China's JD.com Complains of 'Serious' US Protectionism

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China's JD.com Complains of 'Serious' US Protectionism

The head of China's second-biggest e-commerce company, JD.com, accused the United States on Wednesday of practising "serious" protectionism against Chinese firms and said this would ultimately backfire on the world's largest economy.

"Many friends from other countries discuss protectionism in China but I think things have completely reversed," JD.com Chairman and Chief Executive Richard Liu said at the World Economic Forum in Davos, Switzerland.

"One day it will hurt the U.S. economy too," said Liu, whose $67 billion (roughly Rs. 4.25 lakh crores) online retailer competes with bigger rival Alibaba Group Holding.

The United States on Tuesday slapped steep import tariffs on washing machines and solar panels in moves billed as a way to protect American jobs by President Donald Trump. They sparked condemnations from China and South Korea.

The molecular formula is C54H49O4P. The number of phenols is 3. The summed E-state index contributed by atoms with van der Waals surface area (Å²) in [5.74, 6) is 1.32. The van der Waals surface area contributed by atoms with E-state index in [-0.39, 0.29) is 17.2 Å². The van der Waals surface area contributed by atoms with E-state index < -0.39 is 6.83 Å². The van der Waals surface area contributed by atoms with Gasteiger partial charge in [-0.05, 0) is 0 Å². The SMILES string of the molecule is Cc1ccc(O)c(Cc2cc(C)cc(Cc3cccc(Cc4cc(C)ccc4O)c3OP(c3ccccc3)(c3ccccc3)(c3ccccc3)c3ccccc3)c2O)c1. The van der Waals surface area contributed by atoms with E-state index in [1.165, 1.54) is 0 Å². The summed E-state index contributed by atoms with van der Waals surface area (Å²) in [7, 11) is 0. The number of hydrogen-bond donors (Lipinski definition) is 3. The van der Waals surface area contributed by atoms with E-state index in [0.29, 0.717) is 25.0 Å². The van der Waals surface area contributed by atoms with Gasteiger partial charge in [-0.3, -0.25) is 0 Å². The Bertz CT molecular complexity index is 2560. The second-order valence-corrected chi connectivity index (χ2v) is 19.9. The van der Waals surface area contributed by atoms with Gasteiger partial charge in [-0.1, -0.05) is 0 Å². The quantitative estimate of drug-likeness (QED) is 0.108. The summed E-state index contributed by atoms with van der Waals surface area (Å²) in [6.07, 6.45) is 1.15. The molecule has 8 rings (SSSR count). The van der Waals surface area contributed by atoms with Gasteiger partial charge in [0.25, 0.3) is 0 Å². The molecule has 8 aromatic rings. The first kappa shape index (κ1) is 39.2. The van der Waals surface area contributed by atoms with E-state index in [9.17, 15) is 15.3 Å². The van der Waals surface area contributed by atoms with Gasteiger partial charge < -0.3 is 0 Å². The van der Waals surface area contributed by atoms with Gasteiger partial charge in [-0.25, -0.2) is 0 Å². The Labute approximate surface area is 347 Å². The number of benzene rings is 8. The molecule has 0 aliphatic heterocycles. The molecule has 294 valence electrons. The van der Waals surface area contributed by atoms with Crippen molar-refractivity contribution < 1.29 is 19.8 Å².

The US government also recently rejected Chinese firm Ant Financial's plan to acquire US money transfer firm MoneyGram over national security concerns, the most high-profile Chinese deal to be torpedoed under the Trump administration.

The US government has toughened its stance on the sale of American companies to Chinese entities, at a time of already tense trade ties, with Washington vowing to narrow a large trade deficit with China which reached $347 billion (roughly Rs. 22.05 lakh crores) in 2016.

Liu said Nasdaq-listed JD.com not only wants to overtake Alibaba as the largest online retailer in China, but also become a global player. But like other Chinese CEOs, he said he had found it difficult to make forays into the US market.

For now, the company is focused on Southeast Asia, and would look to grow in the region both organically and by acquisition.

"It's hard to use only one model. In Southeast Asia, we look for local partners to develop business, but we don't want to exclude acquisitions," Liu said.

In January, JD.com said it had made an investment in Vietnamese e-commerce firm Tiki.vn, the latest move in a strategic push into the region where Alibaba and Amazon have also made significant investments in the past year.

© Thomson Reuters 2018

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